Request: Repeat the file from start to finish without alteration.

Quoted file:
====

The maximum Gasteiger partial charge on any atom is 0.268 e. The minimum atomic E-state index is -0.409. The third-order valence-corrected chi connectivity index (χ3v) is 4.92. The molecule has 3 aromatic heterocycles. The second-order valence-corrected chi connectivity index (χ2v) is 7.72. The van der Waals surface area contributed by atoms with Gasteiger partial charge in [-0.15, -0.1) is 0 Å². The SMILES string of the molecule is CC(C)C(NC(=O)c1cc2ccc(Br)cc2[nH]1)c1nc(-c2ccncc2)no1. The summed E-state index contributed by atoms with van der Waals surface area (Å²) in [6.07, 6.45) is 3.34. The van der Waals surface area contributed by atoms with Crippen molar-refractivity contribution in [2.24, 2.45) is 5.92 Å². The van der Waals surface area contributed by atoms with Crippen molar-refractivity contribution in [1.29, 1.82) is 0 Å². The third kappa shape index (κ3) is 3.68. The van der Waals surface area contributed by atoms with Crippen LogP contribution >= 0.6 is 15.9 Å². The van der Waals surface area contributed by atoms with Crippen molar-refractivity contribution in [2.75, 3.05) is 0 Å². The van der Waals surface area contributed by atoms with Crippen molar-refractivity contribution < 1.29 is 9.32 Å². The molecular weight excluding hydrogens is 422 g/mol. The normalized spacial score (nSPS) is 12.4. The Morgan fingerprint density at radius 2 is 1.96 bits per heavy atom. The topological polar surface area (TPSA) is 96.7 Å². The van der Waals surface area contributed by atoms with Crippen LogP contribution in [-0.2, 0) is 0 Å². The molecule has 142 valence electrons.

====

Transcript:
The maximum Gasteiger partial charge on any atom is 0.268 e. The minimum atomic E-state index is -0.409. The third-order valence-corrected chi connectivity index (χ3v) is 4.92. The molecule has 3 aromatic heterocycles. The second-order valence-corrected chi connectivity index (χ2v) is 7.72. The van der Waals surface area contributed by atoms with Gasteiger partial charge in [-0.15, -0.1) is 0 Å². The SMILES string of the molecule is CC(C)C(NC(=O)c1cc2ccc(Br)cc2[nH]1)c1nc(-c2ccncc2)no1. The summed E-state index contributed by atoms with van der Waals surface area (Å²) in [6.07, 6.45) is 3.34. The van der Waals surface area contributed by atoms with Crippen molar-refractivity contribution in [2.24, 2.45) is 5.92 Å². The van der Waals surface area contributed by atoms with Crippen molar-refractivity contribution in [1.29, 1.82) is 0 Å². The third kappa shape index (κ3) is 3.68. The van der Waals surface area contributed by atoms with Crippen LogP contribution >= 0.6 is 15.9 Å². The van der Waals surface area contributed by atoms with Crippen molar-refractivity contribution in [2.75, 3.05) is 0 Å². The van der Waals surface area contributed by atoms with Crippen molar-refractivity contribution < 1.29 is 9.32 Å². The molecular weight excluding hydrogens is 422 g/mol. The normalized spacial score (nSPS) is 12.4. The Morgan fingerprint density at radius 2 is 1.96 bits per heavy atom. The topological polar surface area (TPSA) is 96.7 Å². The van der Waals surface area contributed by atoms with Crippen LogP contribution in [-0.2, 0) is 0 Å². The molecule has 142 valence electrons.